LAHORE - Over 50 religio-political parties have come into action for the release of Hafiz Saeed and others with a strong possibility of formation of an alliance for the next general elections, The Nation has learnt.

Jamaat-e-Islami, Jamiat Ulema-e-Islam-S and Jamiat Ulema-e-Paksiatn are already united under the banner of Milli Yakjehti Council and Difa-e-Pakistan Council, but they are not electoral alliances. Hafiz Saeed’s party is an active member of the duo representing all four Islamic schools of thought—Brelvi, Deobandi, Ahle Hadith and Shia.

The MYC’s central leadership is going to meet today in Lahore while and DPC has called its meeting on Thursday in Islamabad to discuss house arrest of JuD’s leaders and form a future strategy on different issues. An announcement is likely to start a countrywide united campaign for the release of Hafiz Saeed after the meetings. The JuD is actively backing the move.

“Suggestions have already come from religious scholars to form an alliance for the next election likely to be held in the end of 2017 or during early months of 2018. It is a good opportunity for us to become united as a large number of people are disturbed on the government’s action against religious segment of the society,” a leader of a religious party told The Nation.  JuD spokesmann Yahya Mujahid said although Dawa itself would not participate in any voting process in Pakistan, it could announce the support of any likeminded alliance or party in the next election. The JuD claims it enjoys support of two million organised workers from Karachi to Gilgit besides having thousands of ideological supporters in every part of the country.  Sahibzada Abulkhair Zubair, a Brelvi scholar and head of Jamiat Ulema-e-Pakistan-Noorani, is heading MYC while Maulana Samiul Haq who proudly calls himself father of Taliban is the chairman of DPC.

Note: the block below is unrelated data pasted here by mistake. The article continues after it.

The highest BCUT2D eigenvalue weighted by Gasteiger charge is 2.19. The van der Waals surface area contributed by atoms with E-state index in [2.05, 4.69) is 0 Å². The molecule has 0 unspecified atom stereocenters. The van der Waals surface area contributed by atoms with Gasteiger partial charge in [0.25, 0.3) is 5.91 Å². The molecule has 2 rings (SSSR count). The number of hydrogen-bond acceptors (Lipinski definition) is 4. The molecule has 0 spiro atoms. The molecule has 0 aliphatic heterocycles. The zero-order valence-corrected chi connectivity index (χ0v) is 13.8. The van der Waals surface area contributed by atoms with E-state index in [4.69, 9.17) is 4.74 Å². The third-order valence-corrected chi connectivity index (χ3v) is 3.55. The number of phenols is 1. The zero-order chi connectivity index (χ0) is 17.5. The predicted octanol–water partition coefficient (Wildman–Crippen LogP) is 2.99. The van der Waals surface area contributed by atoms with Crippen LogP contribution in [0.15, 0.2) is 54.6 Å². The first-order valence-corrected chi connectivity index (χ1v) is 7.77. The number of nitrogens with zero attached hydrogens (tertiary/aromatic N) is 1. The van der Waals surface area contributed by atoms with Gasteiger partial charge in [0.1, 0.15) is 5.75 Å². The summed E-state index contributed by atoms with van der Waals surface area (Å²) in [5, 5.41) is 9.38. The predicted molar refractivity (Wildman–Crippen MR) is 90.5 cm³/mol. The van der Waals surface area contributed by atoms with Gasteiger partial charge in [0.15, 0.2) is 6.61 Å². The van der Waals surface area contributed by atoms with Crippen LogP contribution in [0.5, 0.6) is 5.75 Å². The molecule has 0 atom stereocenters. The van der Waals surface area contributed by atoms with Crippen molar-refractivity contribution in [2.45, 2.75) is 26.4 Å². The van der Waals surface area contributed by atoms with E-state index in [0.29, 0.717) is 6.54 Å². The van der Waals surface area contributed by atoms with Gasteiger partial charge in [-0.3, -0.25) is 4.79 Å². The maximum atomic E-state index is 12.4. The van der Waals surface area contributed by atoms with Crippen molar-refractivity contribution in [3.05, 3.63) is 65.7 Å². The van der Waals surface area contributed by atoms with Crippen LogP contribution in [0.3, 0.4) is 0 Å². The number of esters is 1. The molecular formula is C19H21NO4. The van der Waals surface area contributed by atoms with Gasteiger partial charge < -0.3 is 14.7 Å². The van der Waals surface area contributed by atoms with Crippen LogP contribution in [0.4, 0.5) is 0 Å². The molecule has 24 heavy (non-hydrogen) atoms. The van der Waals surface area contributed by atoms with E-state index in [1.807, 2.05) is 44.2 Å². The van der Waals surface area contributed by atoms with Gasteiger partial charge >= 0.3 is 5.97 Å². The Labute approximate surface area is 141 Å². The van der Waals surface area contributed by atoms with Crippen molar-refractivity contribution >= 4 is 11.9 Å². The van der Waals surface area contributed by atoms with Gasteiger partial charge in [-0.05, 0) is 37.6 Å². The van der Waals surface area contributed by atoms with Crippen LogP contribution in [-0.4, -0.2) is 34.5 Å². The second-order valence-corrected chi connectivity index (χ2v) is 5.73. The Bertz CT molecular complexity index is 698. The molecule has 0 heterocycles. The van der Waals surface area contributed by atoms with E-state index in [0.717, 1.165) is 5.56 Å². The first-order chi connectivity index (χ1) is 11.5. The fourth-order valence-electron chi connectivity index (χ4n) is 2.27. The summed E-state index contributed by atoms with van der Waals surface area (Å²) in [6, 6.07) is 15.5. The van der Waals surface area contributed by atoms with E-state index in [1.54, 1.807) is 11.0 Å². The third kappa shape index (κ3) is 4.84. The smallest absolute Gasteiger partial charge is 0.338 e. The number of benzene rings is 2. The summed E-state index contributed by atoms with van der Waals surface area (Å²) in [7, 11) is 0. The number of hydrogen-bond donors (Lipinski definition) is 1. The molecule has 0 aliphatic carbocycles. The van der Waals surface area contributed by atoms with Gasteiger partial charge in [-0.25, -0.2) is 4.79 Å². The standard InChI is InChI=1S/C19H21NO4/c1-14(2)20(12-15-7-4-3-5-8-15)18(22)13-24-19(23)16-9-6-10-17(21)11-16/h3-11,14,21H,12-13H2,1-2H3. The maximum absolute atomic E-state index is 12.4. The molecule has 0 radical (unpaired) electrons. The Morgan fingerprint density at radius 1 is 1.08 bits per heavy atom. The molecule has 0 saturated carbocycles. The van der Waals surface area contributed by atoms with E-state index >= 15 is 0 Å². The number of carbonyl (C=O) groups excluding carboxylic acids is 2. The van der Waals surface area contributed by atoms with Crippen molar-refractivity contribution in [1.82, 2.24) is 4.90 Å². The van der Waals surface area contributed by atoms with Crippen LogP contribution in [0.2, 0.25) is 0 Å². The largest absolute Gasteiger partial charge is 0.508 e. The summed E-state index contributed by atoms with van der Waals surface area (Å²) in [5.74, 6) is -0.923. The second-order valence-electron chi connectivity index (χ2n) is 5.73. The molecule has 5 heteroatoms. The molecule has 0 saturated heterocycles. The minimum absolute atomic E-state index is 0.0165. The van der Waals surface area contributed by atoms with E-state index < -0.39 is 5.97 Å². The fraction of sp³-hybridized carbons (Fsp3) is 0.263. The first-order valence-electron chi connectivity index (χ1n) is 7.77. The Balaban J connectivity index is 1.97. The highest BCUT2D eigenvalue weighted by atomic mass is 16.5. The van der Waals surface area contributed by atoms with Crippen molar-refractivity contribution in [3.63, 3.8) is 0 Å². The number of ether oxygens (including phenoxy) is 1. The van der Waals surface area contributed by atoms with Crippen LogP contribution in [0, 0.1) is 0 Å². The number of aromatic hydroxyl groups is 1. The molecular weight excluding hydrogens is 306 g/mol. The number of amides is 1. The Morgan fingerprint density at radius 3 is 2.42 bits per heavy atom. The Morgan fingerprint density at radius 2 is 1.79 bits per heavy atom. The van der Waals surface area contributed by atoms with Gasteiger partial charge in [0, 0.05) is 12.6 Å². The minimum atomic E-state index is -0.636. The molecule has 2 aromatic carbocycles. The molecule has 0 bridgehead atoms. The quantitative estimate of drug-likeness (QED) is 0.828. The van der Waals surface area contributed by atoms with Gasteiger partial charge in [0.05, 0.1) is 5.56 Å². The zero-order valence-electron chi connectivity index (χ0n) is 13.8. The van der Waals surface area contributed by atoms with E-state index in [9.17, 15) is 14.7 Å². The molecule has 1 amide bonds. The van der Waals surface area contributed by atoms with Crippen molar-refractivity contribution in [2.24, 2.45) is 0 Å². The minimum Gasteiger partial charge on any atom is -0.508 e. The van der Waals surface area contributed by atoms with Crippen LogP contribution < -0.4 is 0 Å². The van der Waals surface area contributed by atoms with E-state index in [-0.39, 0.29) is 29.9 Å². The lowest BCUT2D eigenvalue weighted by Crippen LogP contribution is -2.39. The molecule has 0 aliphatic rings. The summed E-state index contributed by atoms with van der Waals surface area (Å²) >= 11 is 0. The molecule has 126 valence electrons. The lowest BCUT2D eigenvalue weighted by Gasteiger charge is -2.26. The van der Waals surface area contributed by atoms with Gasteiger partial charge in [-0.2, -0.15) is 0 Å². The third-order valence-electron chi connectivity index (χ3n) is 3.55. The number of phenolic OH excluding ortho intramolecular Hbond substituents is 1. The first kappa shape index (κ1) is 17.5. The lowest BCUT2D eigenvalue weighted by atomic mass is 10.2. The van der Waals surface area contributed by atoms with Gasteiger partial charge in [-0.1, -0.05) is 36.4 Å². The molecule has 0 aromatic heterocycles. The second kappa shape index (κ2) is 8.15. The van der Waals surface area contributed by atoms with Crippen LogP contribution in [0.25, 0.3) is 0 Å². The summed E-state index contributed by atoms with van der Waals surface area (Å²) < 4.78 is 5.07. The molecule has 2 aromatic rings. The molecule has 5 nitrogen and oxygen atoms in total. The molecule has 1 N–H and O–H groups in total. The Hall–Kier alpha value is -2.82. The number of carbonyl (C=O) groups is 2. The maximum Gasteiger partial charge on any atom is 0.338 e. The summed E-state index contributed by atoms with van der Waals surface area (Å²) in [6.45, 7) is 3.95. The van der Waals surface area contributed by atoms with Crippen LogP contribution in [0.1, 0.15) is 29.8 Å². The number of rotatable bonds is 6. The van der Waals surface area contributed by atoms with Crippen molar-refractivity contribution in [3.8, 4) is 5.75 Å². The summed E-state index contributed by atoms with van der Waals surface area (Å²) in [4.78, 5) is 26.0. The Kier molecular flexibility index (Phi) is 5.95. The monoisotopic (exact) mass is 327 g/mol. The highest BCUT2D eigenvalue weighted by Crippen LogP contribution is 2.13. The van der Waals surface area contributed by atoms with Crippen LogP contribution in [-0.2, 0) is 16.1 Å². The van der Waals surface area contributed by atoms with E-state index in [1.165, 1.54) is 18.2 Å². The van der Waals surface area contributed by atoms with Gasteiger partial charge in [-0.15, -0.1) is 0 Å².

Formed in 1995 to “reduce the sectarian tension”, MYC is umbrella organisation of some 20 small and large parties, including Jamaat-e-Islami and Islami Tehreek of Shia scholar Allama Sajid Naqvi. JI’s late chief Qazi Hussain Ahmed also headed the alliance in 2012.

Around 35 religio-political parties and some individual prominent personalities formed DPC in 2011 against “US threat to Pakistan after conquering Afghanistan.” Former spymaster late Gen (r) Hameed Gul, Hafiz Saeed and Maulana Sami were the main persons behind the formation of DPC. Other small and large groups like Jamhoori Watan Party, a nationalist political party of Balochistan headed by late Nawab Akbar Bugti’s grandson Shahzain Bugti, some Christian, Hindu and Sikh organisations and Ahle Sunnat-wal-Jamaat (former banned Sipah-e-Sahaba Pakistan) are also the members of DPC. Interestingly, no Shia party is the part of the council due to inclusion of Maulana Ahmad Ludhiyanvi, head of Ahle Sunnat-wal-Jamaat, in it.